The Science of Man in Ancient Greece

Maria Michela Sassi

The Science of Man in Ancient Greece
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Maria Michela Sassi

Translated by Paul Tucker
224 pages | 22 halftones | 6 x 9 | © 2001
Cloth $45.00 ISBN: 9780226735306 Published February 2001
Although the ancient Greeks did not have an anthropology as we know it, they did have an acute interest in human nature, especially questions of difference. What makes men different from women, slaves different from free men, barbarians different from Greeks? Are these differences visible in the body? How can they be classified and explained?

Maria Michela Sassi reconstructs Greek attempts to answer such questions from Homer's day to late antiquity, ranging across physiognomy, ethnography, geography, medicine, and astrology. Sassi demonstrates that in the Greek science of man, empirical observations were inextricably bound up with a prejudiced view of the free Greek male as superior to all others. Thus, because women were assumed to have pale skin from staying indoors too much, Greek biology and medicine sought to explain this feature as an indication of the "cold" nature of women, as opposed to the "hot" constitution of men.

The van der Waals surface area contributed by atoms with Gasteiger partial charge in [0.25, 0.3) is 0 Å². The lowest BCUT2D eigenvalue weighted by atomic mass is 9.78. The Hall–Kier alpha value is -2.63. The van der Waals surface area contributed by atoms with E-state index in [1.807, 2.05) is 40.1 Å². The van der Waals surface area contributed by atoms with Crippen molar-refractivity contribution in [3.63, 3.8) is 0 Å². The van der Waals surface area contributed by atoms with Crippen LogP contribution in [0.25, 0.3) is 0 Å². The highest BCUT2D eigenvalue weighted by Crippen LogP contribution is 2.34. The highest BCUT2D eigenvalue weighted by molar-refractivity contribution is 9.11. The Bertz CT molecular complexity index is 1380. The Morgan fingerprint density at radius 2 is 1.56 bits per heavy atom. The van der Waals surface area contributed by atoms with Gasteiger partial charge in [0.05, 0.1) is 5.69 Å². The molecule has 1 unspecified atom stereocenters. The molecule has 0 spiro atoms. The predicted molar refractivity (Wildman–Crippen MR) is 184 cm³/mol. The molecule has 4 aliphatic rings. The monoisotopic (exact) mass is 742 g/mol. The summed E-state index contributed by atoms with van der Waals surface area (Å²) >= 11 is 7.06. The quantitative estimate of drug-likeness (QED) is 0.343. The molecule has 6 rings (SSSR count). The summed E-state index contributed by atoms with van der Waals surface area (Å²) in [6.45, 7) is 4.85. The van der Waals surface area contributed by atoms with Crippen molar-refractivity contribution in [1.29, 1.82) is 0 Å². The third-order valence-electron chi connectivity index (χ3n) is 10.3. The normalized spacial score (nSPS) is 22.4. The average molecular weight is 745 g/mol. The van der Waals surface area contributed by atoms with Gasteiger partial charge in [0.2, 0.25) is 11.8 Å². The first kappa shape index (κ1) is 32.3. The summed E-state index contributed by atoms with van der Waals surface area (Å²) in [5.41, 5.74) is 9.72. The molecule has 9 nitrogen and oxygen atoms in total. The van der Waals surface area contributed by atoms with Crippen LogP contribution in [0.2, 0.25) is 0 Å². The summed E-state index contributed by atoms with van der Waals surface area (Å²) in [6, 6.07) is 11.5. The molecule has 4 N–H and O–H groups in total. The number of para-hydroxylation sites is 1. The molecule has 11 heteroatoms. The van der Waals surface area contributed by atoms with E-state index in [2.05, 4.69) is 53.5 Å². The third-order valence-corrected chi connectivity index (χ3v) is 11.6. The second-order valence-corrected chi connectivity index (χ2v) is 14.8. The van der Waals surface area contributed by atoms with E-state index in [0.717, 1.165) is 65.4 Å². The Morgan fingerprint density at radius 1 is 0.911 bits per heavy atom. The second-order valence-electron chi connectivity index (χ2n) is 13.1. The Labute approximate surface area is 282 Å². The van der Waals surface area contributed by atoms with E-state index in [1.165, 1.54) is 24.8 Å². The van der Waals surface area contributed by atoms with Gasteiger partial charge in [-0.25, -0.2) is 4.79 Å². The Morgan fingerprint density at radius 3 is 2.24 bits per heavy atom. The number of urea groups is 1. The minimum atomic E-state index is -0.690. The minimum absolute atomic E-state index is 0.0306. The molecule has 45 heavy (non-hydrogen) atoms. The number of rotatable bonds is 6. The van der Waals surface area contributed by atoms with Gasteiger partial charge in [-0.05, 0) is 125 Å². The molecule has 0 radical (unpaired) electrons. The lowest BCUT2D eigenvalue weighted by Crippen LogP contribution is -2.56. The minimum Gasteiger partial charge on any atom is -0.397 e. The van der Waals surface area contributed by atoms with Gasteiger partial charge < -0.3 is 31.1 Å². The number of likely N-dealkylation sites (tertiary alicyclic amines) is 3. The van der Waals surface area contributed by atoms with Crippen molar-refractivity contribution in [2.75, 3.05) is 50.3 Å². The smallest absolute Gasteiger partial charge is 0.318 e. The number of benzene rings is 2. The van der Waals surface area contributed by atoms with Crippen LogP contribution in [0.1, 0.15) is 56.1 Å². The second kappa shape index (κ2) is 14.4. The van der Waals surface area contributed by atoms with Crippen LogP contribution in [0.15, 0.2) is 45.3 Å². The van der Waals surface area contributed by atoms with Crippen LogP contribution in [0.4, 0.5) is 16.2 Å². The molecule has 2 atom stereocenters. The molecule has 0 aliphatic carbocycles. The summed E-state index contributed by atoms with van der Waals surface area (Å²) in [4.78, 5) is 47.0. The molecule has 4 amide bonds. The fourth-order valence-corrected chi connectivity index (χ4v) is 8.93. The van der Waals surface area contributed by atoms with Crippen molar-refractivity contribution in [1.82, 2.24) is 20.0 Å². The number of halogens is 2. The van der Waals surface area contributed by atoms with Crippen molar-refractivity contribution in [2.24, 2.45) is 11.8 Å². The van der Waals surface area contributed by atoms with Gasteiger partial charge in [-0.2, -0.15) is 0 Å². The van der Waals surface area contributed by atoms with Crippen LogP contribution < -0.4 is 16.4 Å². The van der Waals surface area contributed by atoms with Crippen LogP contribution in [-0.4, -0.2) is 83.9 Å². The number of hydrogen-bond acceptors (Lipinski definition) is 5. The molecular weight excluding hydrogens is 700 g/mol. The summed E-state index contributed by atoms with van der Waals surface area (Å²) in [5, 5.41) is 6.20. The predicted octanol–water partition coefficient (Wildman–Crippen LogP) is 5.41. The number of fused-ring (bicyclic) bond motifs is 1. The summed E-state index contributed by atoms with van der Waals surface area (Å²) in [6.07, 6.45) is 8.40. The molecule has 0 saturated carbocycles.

For this English translation, Sassi has rewritten the introduction and updated the text and references throughout, and Sir Geoffrey Lloyd has provided a new foreword.
Contents
Foreword
by Sir Geoffrey Lloyd
Preface to the English Edition
Abbreviations
A Note on the Texts
1. The Colors of Humanity
2. The Physiognomical Gaze
3. Reality and Its Classification: Women and Barbarians
4. Prediction and Norm
5. Framed by the Stars
Bibliography
Photo Credits
Index
For more information, or to order this book, please visit http://www.press.uchicago.edu
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